Posted by: Richard | December 13, 2009

How fast is the world changing?

When I went to Nepal in 2000, outside Kathmandu there was no internet, no phones, no magazines and in most cases not even tv’s or video machines.  Even in Kathmandu, it was decidedly low tech, with a few internet cafes, but none of the guesthouses I stayed at had tv’s.  While trekking, I was completely out of touch (though I did spend $5 attempting a satellite call to my parents).

In Africa in 2003 I felt if anything that I was less connected to the outside world then in Nepal, with only 7 emails over an 8 week trip being the extent of my connectivity (3 of those emails in 10 days in South Africa).  The influence of outside/western culture was musical (with mutatos from Nairobi to Lilongwe belching out American Rap, Reggae and an East African mix). Finding money was hard, with black markets often being a necessity.

Now maybe I am only getting used to the differences and they don’t make as much of an impression on me, or maybe we are going through a dramatic change in parts of the developing world now, but I notice a change.  It can still be hard to find an ATM (but they all take my debit card), but wifi is everywhere, even where there isn’t mains power, there is still wifi.  TV’s are in all guesthouses, wifi abundant, internet cafes in every corner (in addition to a free computer or 6 at each guesthouse), stores selling pirated dvd’s and pirated newspapers.  Knowledge and information of what is going on outside of wherever we are is constantly available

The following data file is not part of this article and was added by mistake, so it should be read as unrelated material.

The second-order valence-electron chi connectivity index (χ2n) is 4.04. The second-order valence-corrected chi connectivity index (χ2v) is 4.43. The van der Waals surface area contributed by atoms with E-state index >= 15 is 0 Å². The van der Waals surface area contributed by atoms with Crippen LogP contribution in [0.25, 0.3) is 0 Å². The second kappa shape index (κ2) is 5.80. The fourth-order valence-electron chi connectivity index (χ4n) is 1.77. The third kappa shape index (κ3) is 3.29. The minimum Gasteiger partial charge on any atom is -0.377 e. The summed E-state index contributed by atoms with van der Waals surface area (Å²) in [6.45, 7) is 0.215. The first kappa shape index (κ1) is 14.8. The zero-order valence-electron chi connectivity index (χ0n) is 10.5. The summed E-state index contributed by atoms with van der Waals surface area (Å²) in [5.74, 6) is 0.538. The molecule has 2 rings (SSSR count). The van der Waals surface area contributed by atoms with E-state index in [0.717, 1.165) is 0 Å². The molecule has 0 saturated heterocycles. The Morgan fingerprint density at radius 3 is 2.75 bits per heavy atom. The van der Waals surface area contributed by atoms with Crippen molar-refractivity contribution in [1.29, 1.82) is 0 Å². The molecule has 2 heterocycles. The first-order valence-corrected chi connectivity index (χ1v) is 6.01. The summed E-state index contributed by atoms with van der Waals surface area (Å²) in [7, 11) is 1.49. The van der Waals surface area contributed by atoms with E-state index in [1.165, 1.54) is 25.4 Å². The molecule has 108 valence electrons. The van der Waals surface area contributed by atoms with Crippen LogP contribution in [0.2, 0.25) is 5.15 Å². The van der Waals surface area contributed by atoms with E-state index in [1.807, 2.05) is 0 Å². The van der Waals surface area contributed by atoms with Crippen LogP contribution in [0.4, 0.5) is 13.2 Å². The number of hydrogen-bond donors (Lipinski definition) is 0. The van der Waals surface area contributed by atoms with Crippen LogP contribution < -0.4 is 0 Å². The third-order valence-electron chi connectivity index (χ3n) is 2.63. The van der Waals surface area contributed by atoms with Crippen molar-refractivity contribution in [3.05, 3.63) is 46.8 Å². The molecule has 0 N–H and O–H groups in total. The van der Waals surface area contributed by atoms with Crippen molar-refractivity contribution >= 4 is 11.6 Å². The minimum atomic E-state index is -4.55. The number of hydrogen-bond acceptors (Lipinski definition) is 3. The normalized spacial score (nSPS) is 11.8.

While I realize I’m on the tourist trail here, I also was in 2002 and 2003.  I’m sure that going into rural towns would not have all the services and information as I see here, but surely these nodes of abundant free information, culture and ideas must exert a growing influence as time marches on.

I wonder if we are losing what makes travelling so unique.  Different cultures, foods, people, ideas, fashion, music…Ironically, it is us as tourists that are causing the loss of the main reason we travel.  At the same time, did somebody think these same thoughts a couple of decades ago with the introduction of telephones, televisions, video machines etc into some virgin paradise?

I wonder what the result of this growing influence of outside culture will be?  Will local cultures become merely nuanced forms of a global culture?  Will we evolve into “regional cultures” that tie a region together but lose a lot of the country sub-cultures as we do this?

While these changes may dampen the mystique of a trip, does this development help or hinder local people?

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Responses

  1. When we travelled Africa in 1992 everyone said that Asia was WAY more modern than Africa or India. THat was what all the travellers said. Perhaps part of what you are noticing is the Asian effect?


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